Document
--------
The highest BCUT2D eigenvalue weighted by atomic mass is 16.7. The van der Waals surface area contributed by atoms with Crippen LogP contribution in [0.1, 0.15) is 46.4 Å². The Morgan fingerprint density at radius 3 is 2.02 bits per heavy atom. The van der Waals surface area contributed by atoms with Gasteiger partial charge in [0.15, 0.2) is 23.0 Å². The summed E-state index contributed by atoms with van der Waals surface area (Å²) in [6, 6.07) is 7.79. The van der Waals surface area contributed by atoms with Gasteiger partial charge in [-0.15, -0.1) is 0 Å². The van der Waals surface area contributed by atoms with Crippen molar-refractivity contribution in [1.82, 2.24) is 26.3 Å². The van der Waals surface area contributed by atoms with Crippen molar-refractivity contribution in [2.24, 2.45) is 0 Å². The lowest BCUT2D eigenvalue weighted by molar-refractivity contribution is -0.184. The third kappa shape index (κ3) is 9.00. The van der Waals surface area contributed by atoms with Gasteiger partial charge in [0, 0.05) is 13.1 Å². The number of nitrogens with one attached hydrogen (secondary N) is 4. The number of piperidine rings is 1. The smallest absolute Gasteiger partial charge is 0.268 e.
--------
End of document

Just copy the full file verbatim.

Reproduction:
The highest BCUT2D eigenvalue weighted by atomic mass is 16.7. The van der Waals surface area contributed by atoms with Crippen LogP contribution in [0.1, 0.15) is 46.4 Å². The Morgan fingerprint density at radius 3 is 2.02 bits per heavy atom. The van der Waals surface area contributed by atoms with Gasteiger partial charge in [0.15, 0.2) is 23.0 Å². The summed E-state index contributed by atoms with van der Waals surface area (Å²) in [6, 6.07) is 7.79. The van der Waals surface area contributed by atoms with Gasteiger partial charge in [-0.15, -0.1) is 0 Å². The van der Waals surface area contributed by atoms with Crippen molar-refractivity contribution in [1.82, 2.24) is 26.3 Å². The van der Waals surface area contributed by atoms with Crippen molar-refractivity contribution in [2.24, 2.45) is 0 Å². The lowest BCUT2D eigenvalue weighted by molar-refractivity contribution is -0.184. The third kappa shape index (κ3) is 9.00. The van der Waals surface area contributed by atoms with Gasteiger partial charge in [0, 0.05) is 13.1 Å². The number of nitrogens with one attached hydrogen (secondary N) is 4. The number of piperidine rings is 1. The smallest absolute Gasteiger partial charge is 0.268 e.